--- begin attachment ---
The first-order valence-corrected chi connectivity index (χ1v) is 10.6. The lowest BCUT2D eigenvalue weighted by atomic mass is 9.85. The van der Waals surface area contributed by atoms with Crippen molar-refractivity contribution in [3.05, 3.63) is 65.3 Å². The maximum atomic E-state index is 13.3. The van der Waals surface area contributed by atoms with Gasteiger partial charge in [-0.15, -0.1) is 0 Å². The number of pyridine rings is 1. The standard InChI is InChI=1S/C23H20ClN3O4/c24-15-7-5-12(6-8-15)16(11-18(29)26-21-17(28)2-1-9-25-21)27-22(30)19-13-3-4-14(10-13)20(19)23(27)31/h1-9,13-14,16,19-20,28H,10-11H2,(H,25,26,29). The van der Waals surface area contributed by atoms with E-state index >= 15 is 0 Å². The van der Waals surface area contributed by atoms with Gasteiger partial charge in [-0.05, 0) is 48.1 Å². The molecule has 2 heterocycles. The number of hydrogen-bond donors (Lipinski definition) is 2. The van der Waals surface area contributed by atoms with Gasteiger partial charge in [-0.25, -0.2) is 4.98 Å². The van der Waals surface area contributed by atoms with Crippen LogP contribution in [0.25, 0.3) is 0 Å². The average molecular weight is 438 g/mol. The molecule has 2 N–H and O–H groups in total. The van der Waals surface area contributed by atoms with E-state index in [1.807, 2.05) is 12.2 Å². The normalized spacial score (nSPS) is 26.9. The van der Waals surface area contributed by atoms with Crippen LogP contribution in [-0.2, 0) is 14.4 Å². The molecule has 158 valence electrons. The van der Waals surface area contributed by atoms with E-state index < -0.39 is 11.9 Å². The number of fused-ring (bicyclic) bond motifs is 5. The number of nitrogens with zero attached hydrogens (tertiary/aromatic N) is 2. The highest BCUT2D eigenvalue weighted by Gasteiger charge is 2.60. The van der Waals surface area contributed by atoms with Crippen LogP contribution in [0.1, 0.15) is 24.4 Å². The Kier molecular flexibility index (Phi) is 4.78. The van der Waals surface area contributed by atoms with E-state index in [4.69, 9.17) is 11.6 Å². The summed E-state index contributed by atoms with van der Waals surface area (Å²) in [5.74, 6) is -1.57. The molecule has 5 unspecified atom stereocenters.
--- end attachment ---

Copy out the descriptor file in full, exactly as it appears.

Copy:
The first-order valence-corrected chi connectivity index (χ1v) is 10.6. The lowest BCUT2D eigenvalue weighted by atomic mass is 9.85. The van der Waals surface area contributed by atoms with Crippen molar-refractivity contribution in [3.05, 3.63) is 65.3 Å². The maximum atomic E-state index is 13.3. The van der Waals surface area contributed by atoms with Gasteiger partial charge in [-0.15, -0.1) is 0 Å². The number of pyridine rings is 1. The standard InChI is InChI=1S/C23H20ClN3O4/c24-15-7-5-12(6-8-15)16(11-18(29)26-21-17(28)2-1-9-25-21)27-22(30)19-13-3-4-14(10-13)20(19)23(27)31/h1-9,13-14,16,19-20,28H,10-11H2,(H,25,26,29). The van der Waals surface area contributed by atoms with E-state index >= 15 is 0 Å². The van der Waals surface area contributed by atoms with Gasteiger partial charge in [-0.05, 0) is 48.1 Å². The molecule has 2 heterocycles. The number of hydrogen-bond donors (Lipinski definition) is 2. The van der Waals surface area contributed by atoms with Gasteiger partial charge in [-0.25, -0.2) is 4.98 Å². The van der Waals surface area contributed by atoms with Crippen LogP contribution in [0.25, 0.3) is 0 Å². The average molecular weight is 438 g/mol. The molecule has 2 N–H and O–H groups in total. The van der Waals surface area contributed by atoms with E-state index in [1.807, 2.05) is 12.2 Å². The normalized spacial score (nSPS) is 26.9. The van der Waals surface area contributed by atoms with Crippen LogP contribution in [-0.2, 0) is 14.4 Å². The molecule has 158 valence electrons. The van der Waals surface area contributed by atoms with E-state index < -0.39 is 11.9 Å². The number of fused-ring (bicyclic) bond motifs is 5. The number of nitrogens with zero attached hydrogens (tertiary/aromatic N) is 2. The highest BCUT2D eigenvalue weighted by Gasteiger charge is 2.60. The van der Waals surface area contributed by atoms with Crippen LogP contribution in [0.1, 0.15) is 24.4 Å². The Kier molecular flexibility index (Phi) is 4.78. The van der Waals surface area contributed by atoms with E-state index in [4.69, 9.17) is 11.6 Å². The summed E-state index contributed by atoms with van der Waals surface area (Å²) in [5.74, 6) is -1.57. The molecule has 5 unspecified atom stereocenters.